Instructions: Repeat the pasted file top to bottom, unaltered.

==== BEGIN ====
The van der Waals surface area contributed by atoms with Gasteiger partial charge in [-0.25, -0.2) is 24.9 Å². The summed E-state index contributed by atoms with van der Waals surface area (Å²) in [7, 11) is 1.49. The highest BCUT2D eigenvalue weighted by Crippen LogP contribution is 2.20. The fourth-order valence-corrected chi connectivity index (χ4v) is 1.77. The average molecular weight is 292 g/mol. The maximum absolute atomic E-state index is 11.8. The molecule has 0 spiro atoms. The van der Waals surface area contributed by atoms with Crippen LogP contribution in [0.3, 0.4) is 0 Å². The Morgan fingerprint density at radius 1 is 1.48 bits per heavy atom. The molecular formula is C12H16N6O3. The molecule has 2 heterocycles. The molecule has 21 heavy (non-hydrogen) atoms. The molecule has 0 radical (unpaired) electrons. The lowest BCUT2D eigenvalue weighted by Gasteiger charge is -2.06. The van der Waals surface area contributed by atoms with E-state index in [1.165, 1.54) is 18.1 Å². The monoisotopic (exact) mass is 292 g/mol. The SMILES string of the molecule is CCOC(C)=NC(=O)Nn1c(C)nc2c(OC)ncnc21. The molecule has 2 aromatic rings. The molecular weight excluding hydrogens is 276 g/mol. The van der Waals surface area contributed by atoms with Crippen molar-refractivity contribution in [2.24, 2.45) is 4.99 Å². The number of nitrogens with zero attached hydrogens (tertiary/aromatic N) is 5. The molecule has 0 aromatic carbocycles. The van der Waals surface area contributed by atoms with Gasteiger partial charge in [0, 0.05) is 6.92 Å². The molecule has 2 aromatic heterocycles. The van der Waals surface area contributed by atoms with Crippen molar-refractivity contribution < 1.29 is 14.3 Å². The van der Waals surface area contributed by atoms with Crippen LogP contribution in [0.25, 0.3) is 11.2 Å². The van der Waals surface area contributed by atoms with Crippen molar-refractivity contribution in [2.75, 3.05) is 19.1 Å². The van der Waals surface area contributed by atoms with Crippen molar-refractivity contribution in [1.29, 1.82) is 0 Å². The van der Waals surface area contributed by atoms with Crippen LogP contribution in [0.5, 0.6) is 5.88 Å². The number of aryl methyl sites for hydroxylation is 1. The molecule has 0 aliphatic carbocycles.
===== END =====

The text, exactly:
The van der Waals surface area contributed by atoms with Gasteiger partial charge in [-0.25, -0.2) is 24.9 Å². The summed E-state index contributed by atoms with van der Waals surface area (Å²) in [7, 11) is 1.49. The highest BCUT2D eigenvalue weighted by Crippen LogP contribution is 2.20. The fourth-order valence-corrected chi connectivity index (χ4v) is 1.77. The average molecular weight is 292 g/mol. The maximum absolute atomic E-state index is 11.8. The molecule has 0 spiro atoms. The van der Waals surface area contributed by atoms with Crippen LogP contribution in [0.3, 0.4) is 0 Å². The Morgan fingerprint density at radius 1 is 1.48 bits per heavy atom. The molecular formula is C12H16N6O3. The molecule has 2 heterocycles. The molecule has 21 heavy (non-hydrogen) atoms. The molecule has 0 radical (unpaired) electrons. The lowest BCUT2D eigenvalue weighted by Gasteiger charge is -2.06. The van der Waals surface area contributed by atoms with E-state index in [1.165, 1.54) is 18.1 Å². The monoisotopic (exact) mass is 292 g/mol. The SMILES string of the molecule is CCOC(C)=NC(=O)Nn1c(C)nc2c(OC)ncnc21. The molecule has 2 aromatic rings. The molecular weight excluding hydrogens is 276 g/mol. The van der Waals surface area contributed by atoms with Crippen molar-refractivity contribution in [2.24, 2.45) is 4.99 Å². The number of nitrogens with zero attached hydrogens (tertiary/aromatic N) is 5. The molecule has 0 aromatic carbocycles. The van der Waals surface area contributed by atoms with Gasteiger partial charge in [0, 0.05) is 6.92 Å². The molecule has 2 aromatic heterocycles. The van der Waals surface area contributed by atoms with Crippen molar-refractivity contribution < 1.29 is 14.3 Å². The van der Waals surface area contributed by atoms with Crippen LogP contribution in [0.25, 0.3) is 11.2 Å². The van der Waals surface area contributed by atoms with Crippen molar-refractivity contribution in [2.75, 3.05) is 19.1 Å². The van der Waals surface area contributed by atoms with Crippen molar-refractivity contribution in [1.29, 1.82) is 0 Å². The van der Waals surface area contributed by atoms with Crippen LogP contribution in [0.5, 0.6) is 5.88 Å². The number of aryl methyl sites for hydroxylation is 1. The molecule has 0 aliphatic carbocycles.